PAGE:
See, the thing about sports of any stripe is that it’s the intrigue of the moment that keeps us coming back for more. Every sport is a metaphor for life. Enough happens within a game or a season that applies with equal force to whatever other challenges you might face in life. But the advantage sports have is that the stakes are far smaller.
When Ohio State beat Miami in 2002 for the National Championship, there wasn’t anyone anywhere that was happier than I was. And when Ohio State was blistered by both Florida and LSU in subsequent national championship games, there wasn’t anyone more disappointed. I don’t mean to be Little Gary Sunshine here and remind you that after every disappoint the sun still will come up tomorrow (to mix my Broadway metaphors a bit) but I do mean to be is that guy that tells you that having your team win it all or get blown out in that final game has a shelf life that lasts until the next great moment or major disappointment comes along, and it will come along. Was there anything more glorious than LeBron James’ last second shot in game 2 of the Orlando series? Yet, it’s kind of hard to remember it right now.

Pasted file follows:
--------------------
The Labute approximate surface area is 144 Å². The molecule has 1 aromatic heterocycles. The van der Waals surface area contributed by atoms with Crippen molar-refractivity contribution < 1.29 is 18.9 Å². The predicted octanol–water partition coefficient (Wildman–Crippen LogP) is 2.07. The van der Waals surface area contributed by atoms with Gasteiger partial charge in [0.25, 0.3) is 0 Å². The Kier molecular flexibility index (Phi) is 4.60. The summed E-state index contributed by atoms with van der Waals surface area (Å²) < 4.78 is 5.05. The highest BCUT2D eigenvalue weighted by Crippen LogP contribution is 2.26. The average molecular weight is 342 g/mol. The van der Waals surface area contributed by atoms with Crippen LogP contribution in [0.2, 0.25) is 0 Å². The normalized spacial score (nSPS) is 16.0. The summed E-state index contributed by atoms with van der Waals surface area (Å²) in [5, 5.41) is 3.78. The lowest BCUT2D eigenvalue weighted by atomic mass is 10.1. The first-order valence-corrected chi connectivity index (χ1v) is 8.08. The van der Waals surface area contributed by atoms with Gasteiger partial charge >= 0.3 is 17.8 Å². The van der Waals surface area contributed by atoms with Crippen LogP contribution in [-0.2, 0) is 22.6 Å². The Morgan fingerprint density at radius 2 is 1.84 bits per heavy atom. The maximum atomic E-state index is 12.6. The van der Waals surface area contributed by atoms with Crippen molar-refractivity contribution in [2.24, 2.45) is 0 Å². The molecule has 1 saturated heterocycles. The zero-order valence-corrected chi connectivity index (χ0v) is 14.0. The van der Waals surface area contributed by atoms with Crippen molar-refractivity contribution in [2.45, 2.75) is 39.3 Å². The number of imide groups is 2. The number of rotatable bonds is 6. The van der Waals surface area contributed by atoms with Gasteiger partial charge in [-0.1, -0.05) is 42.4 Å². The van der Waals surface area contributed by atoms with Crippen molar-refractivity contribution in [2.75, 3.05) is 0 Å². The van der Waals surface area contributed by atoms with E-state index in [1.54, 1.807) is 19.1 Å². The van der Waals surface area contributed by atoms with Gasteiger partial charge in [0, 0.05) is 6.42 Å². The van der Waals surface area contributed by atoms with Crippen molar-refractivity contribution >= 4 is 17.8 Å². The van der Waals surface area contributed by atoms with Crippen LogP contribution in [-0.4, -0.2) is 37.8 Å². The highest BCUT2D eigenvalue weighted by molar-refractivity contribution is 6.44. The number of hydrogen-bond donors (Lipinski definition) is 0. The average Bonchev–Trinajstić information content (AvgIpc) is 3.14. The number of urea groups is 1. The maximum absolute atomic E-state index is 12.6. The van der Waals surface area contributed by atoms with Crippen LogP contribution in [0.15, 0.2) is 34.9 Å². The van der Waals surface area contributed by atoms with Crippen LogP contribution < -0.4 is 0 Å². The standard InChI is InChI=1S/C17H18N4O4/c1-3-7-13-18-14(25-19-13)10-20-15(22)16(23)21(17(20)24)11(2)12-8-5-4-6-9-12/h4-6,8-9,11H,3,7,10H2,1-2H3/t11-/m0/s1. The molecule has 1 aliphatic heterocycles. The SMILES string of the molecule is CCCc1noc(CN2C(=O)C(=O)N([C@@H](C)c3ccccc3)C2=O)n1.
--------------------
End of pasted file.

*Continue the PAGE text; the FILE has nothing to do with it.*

If your approach to watching sports is singular in its focus, you’re going to miss all the fun in between. As much as I hated watching Ohio State get blown out by Florida (and I was there), keeping that in perspective helps me remember and, better yet, appreciate the glee I felt when they beat Michigan several weeks prior (and I was there, too). But even that is thinking too small. When I sit back now and think about those seasons, what I remember far more is that I got to witness a player like Troy Smith literally grow up in front of my eyes under head coach Jim Tressel. I got to watch Ted Ginn, Jr. put fears in the eyes of opposing teams every time they had to punt or kick off. The thrill of those overtime victories still lingers.
The same holds true for the Cavaliers this season. I’m as disappointed as the next person that they didn’t get it done this season. But I have a pretty easy time actually accepting that it didn’t happen because in large measure they just weren’t good enough. Someone was better and when that happens, you tip your hat and move on.